A green lesson
Its a crime for the Peugeot 207 HDI 110 not to be sold in more places, as its good for the environment, says Jack Yan
photographed by Douglas Rimington
I CALLED ARMSTRONG
PEUGEOT on the Monday night, wondering
if they had the 207 HDIthe new
small diesel from the French companyready a day early. The
following day, I was to ferry Miss New Zealand Laural Barrett and
her sister Sharaine about, and I didnt think putting the girls
into my two-seater would be any fun. Why not have a brand-new car
and be good to the environment at the same time?
God bless Armstrong: they were ready. I would
not be guilty of trying to put one of the Barrett twins into the
non-existent back seat of my regular car.
I am reasonably familiar with Peugeots and estimate
that I have driven or owned 10 of them in my lifetime. And the 207,
which is a fairly common sight in France, deserves to do well in
New Zealand, even when you arent ferrying beautiful women
The issue is whether beautiful women think much
Neither of the Misses Barrett thought ill of
the 207, but then it wasnt that remarkable as a style proposition,
either. Another female friend said she loved how it drove and handled,
but that when exiting the car, it was a let-down. In other words,
Peugeots internal styling team might have to work harder for
the facelift because there is, to the laymans eyes, a similarity
to the 206.
Assembly quality and the little faux aluminium
touches inside the car really lift the ambience, so Peugeot has
got things right inside. The plastics are slightly better on its
arch-rival, the Renault Clio III, based on Lucire drives
in France, but everything is a step up from the 206.
We even think the styling, critics aside, is
right, combining the low nose that has already been seen on everything
from the 1007 to the 407 Coupé. It exhibits the Peugeot brand
well and contemporizes the look, one which people have been trying
to copy since the cute 205 was launched in 1983.
The HDI, in particular,
is celebrated by its manufacturer as a clean diesel, with a carbon
dioxide rating of 126 g/km, totally acceptable for a turbocharged
B-class car. Before you think that means a wimpy performance, think
again: the 1·6, 108 PS motor
has good, low-end torque (thanks to its turbocharger) and excellent
gearing, as many French cars do, allowing one to pull away from
tricky situations around the Arc de Triomphe. It also trumps the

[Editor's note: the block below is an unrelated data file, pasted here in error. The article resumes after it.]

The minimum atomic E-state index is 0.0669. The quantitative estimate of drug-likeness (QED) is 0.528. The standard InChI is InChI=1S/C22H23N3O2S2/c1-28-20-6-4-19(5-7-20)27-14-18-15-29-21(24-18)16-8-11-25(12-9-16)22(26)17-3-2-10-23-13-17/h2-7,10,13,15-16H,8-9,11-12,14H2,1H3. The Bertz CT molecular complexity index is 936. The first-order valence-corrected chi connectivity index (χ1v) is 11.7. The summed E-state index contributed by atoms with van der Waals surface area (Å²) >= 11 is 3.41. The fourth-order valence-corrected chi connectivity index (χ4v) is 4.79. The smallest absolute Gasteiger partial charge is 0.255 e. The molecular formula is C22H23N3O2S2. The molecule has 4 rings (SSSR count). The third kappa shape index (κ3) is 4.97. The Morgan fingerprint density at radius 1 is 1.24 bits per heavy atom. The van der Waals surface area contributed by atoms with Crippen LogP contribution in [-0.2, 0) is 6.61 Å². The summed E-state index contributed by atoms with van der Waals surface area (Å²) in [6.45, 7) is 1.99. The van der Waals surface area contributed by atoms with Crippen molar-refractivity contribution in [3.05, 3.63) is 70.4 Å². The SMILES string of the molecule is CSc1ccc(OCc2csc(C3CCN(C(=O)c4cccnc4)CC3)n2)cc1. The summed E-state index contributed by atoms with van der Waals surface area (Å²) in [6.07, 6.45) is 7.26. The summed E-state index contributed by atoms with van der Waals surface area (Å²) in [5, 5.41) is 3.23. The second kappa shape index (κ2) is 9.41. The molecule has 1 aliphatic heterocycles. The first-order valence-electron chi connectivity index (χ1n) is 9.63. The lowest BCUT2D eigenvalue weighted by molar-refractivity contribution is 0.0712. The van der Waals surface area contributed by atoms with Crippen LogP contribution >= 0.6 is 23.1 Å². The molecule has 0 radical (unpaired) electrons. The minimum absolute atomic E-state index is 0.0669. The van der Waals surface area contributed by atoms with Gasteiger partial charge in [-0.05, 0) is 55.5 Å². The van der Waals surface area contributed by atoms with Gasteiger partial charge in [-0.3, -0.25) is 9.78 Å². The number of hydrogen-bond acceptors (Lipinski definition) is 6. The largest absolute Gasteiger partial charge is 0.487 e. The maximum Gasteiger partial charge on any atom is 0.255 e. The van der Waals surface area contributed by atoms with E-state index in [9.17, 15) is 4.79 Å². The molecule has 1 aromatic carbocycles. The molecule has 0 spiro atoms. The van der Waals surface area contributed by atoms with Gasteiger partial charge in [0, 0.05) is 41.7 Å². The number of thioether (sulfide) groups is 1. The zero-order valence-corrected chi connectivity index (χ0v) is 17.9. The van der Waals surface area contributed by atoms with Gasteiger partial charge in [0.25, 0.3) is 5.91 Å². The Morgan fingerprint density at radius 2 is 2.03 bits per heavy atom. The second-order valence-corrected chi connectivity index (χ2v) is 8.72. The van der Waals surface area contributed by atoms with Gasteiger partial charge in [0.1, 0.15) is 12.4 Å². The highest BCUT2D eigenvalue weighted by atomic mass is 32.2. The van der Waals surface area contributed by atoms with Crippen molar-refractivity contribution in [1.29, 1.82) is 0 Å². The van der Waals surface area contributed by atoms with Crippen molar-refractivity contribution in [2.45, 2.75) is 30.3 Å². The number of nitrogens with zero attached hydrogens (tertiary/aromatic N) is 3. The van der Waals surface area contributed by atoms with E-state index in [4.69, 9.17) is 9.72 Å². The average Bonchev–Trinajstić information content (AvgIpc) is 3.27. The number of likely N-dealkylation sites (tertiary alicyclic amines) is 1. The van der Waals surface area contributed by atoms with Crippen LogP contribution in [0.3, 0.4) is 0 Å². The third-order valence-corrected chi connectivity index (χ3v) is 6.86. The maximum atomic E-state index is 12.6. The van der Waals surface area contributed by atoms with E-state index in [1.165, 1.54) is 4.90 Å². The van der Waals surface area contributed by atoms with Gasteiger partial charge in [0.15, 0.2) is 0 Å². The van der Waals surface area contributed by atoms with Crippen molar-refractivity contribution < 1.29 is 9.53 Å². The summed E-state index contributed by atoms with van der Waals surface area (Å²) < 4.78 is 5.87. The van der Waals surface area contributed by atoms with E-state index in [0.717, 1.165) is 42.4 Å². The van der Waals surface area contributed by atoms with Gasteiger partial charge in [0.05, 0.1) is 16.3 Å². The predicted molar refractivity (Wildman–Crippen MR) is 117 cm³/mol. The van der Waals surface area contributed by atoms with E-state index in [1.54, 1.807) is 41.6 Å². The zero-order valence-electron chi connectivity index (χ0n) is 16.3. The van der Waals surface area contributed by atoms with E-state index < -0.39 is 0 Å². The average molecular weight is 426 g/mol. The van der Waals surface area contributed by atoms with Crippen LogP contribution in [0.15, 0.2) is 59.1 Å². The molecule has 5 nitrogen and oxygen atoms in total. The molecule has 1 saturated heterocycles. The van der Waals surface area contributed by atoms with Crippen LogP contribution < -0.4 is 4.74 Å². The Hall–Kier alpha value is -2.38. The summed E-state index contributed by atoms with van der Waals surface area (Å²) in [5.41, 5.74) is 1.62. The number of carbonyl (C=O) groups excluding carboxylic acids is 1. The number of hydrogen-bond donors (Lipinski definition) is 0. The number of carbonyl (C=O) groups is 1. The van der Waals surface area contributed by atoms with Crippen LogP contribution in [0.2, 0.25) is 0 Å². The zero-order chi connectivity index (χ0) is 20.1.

Clio by a few horsepower.
During the Lucire week-long test, we didnt
have to fill the tank once, nor did we suffer the embarrassment
of returning it with an eighth of a tank left. The claim of 48 mpg
is not far-fetched and we did reach that ourselves. It makes the
sub-NZ$34,000 price tag acceptable,
though it does push the Peugeot beyond the price of, say, a roomier
Toyota Auris (Corolla Hatchback) in this market. (The base model
price, with a simpler grille and lower levels of equipment, is more
acceptable, closer to that of the Yaris.)
The main disappointment is not so much pricingthis
publication goes to countries in which the 207 HDI
is more competitively pricedbut the fact it isnt sold
in more places.
The 207 has the potential now to be Peugeots
world car, in the same vein as the Volkswagen Golf, but pursuing
a far more environmentally friendly angle. For cost reasons, Peugeot
has decided that its the 206 that goes everywhere from Red
China (where its badged as a Citroën) to Iran (where
its locally made by Iran Khodro).
The greatest omission is the United States, from
where Peugeot pulled out many years ago. It has been talking about
returning to North American shores, where an eco-207 could do very
With some models sharing a powerplant with the
Mini Cooper Sitself a hit in the US,
toppling the idea that Americans only buy big cars and SUVstheres
little reason (other than launch costs) the 207 wouldnt make
an impact as a contemporary and clean car.
Californians wanting something more original
than a Mini and less boxy than a Scion might clamour for the French
cars charms, especially when pushing the clean, green angle.
If Honda can sell its rather older Fit there (Jazz in some export
markets) many years after its original launch, then imagine what
effect the newer 207 would have.
Here in New Zealand, it could do especially well
with similarly minded eco-conscious consumers, even as a country
that abandoned mainstream use of natural gas in cars in 1996. If
we are willing to pay extra for organic food, then why not pay extra
for an environmentally conscious car?
If fielding a full rangethats the
hatches, the new wagons, including the Matra Rancho-ized 207 Outdoor,
and the coupécabrioletthis car could dominate its sector. It’s already the top-selling car in Europe, beating the Volkswagen Golf.
And, when weighing up the effect on the environment,
we are only talking an extra 22 g/km of carbon dioxide relative
to the Toyota Prius, a car which sells for nearly NZ$9,000
Forget the comparisons to mainstream Yarises
and Aurises. Next to the Prius, the 207 is a convincing and far
less complex ecomobile.
to Del.icio.us | Digg
it | Add
Photographed by Douglas
An eco-207 could do well in the US: Californians wanting something more original than a Mini and less boxy than a Scion might clamour for the French cars charms, especially when pushing the clean, green angle